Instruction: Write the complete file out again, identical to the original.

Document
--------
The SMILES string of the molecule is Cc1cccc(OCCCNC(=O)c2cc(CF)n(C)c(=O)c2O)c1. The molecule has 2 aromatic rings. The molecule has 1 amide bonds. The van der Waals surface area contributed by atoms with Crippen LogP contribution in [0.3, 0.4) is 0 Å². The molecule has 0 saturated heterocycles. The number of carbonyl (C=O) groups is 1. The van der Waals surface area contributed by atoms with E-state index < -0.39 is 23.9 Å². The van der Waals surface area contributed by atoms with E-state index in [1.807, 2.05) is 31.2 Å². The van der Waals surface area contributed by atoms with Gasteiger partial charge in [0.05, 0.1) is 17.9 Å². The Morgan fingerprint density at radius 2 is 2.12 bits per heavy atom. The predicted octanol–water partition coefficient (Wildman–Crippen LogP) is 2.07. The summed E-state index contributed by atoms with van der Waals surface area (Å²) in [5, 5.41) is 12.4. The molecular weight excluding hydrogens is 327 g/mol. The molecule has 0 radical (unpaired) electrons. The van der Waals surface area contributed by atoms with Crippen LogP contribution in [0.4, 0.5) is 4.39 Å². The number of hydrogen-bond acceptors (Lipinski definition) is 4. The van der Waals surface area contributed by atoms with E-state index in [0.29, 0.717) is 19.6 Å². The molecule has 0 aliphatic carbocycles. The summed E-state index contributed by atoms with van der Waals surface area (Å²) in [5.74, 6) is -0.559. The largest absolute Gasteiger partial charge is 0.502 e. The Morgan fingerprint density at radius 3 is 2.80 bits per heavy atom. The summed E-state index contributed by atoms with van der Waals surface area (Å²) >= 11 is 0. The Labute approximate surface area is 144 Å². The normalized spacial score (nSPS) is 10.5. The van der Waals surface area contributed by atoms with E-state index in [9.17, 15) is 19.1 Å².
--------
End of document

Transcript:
The SMILES string of the molecule is Cc1cccc(OCCCNC(=O)c2cc(CF)n(C)c(=O)c2O)c1. The molecule has 2 aromatic rings. The molecule has 1 amide bonds. The van der Waals surface area contributed by atoms with Crippen LogP contribution in [0.3, 0.4) is 0 Å². The molecule has 0 saturated heterocycles. The number of carbonyl (C=O) groups is 1. The van der Waals surface area contributed by atoms with E-state index < -0.39 is 23.9 Å². The van der Waals surface area contributed by atoms with E-state index in [1.807, 2.05) is 31.2 Å². The van der Waals surface area contributed by atoms with Gasteiger partial charge in [0.05, 0.1) is 17.9 Å². The Morgan fingerprint density at radius 2 is 2.12 bits per heavy atom. The predicted octanol–water partition coefficient (Wildman–Crippen LogP) is 2.07. The summed E-state index contributed by atoms with van der Waals surface area (Å²) in [5, 5.41) is 12.4. The molecular weight excluding hydrogens is 327 g/mol. The molecule has 0 radical (unpaired) electrons. The van der Waals surface area contributed by atoms with Crippen LogP contribution in [0.4, 0.5) is 4.39 Å². The number of hydrogen-bond acceptors (Lipinski definition) is 4. The van der Waals surface area contributed by atoms with E-state index in [0.29, 0.717) is 19.6 Å². The molecule has 0 aliphatic carbocycles. The summed E-state index contributed by atoms with van der Waals surface area (Å²) in [5.74, 6) is -0.559. The largest absolute Gasteiger partial charge is 0.502 e. The Morgan fingerprint density at radius 3 is 2.80 bits per heavy atom. The summed E-state index contributed by atoms with van der Waals surface area (Å²) >= 11 is 0. The Labute approximate surface area is 144 Å². The normalized spacial score (nSPS) is 10.5. The van der Waals surface area contributed by atoms with E-state index in [9.17, 15) is 19.1 Å².